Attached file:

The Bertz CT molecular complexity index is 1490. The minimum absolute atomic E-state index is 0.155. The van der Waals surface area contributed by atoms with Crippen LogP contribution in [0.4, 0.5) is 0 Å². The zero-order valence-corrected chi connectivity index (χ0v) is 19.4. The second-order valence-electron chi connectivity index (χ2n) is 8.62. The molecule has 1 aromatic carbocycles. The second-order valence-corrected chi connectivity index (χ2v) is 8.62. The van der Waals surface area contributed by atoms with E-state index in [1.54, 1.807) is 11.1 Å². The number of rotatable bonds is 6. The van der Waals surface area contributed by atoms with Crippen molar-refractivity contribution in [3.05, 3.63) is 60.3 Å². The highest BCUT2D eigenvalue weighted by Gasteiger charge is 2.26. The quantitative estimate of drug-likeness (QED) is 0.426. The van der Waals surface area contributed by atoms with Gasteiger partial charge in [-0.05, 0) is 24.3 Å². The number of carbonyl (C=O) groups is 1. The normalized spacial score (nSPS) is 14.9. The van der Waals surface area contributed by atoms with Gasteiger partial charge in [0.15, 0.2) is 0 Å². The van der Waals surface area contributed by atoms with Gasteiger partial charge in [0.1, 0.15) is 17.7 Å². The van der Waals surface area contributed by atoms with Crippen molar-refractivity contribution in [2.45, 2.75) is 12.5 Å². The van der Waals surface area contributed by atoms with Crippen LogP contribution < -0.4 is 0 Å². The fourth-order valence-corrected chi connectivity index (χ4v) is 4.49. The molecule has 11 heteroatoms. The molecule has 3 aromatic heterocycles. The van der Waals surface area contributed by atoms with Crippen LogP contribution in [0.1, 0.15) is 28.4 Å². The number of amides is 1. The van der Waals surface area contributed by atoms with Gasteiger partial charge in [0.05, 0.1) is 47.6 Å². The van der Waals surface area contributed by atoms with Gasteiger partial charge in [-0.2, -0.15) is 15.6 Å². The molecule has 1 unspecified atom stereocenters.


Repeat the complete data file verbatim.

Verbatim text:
The Bertz CT molecular complexity index is 1490. The minimum absolute atomic E-state index is 0.155. The van der Waals surface area contributed by atoms with Crippen LogP contribution in [0.4, 0.5) is 0 Å². The zero-order valence-corrected chi connectivity index (χ0v) is 19.4. The second-order valence-electron chi connectivity index (χ2n) is 8.62. The molecule has 1 aromatic carbocycles. The second-order valence-corrected chi connectivity index (χ2v) is 8.62. The van der Waals surface area contributed by atoms with E-state index in [1.54, 1.807) is 11.1 Å². The number of rotatable bonds is 6. The van der Waals surface area contributed by atoms with Crippen molar-refractivity contribution in [3.05, 3.63) is 60.3 Å². The highest BCUT2D eigenvalue weighted by Gasteiger charge is 2.26. The quantitative estimate of drug-likeness (QED) is 0.426. The van der Waals surface area contributed by atoms with Gasteiger partial charge in [-0.05, 0) is 24.3 Å². The number of carbonyl (C=O) groups is 1. The normalized spacial score (nSPS) is 14.9. The van der Waals surface area contributed by atoms with Gasteiger partial charge in [0.15, 0.2) is 0 Å². The van der Waals surface area contributed by atoms with Gasteiger partial charge in [0.1, 0.15) is 17.7 Å². The van der Waals surface area contributed by atoms with Crippen molar-refractivity contribution in [2.45, 2.75) is 12.5 Å². The van der Waals surface area contributed by atoms with Crippen LogP contribution < -0.4 is 0 Å². The fourth-order valence-corrected chi connectivity index (χ4v) is 4.49. The molecule has 11 heteroatoms. The molecule has 3 aromatic heterocycles. The van der Waals surface area contributed by atoms with Crippen LogP contribution in [0.1, 0.15) is 28.4 Å². The number of amides is 1. The van der Waals surface area contributed by atoms with Gasteiger partial charge in [0.05, 0.1) is 47.6 Å². The van der Waals surface area contributed by atoms with Gasteiger partial charge in [-0.2, -0.15) is 15.6 Å². The molecule has 1 unspecified atom stereocenters.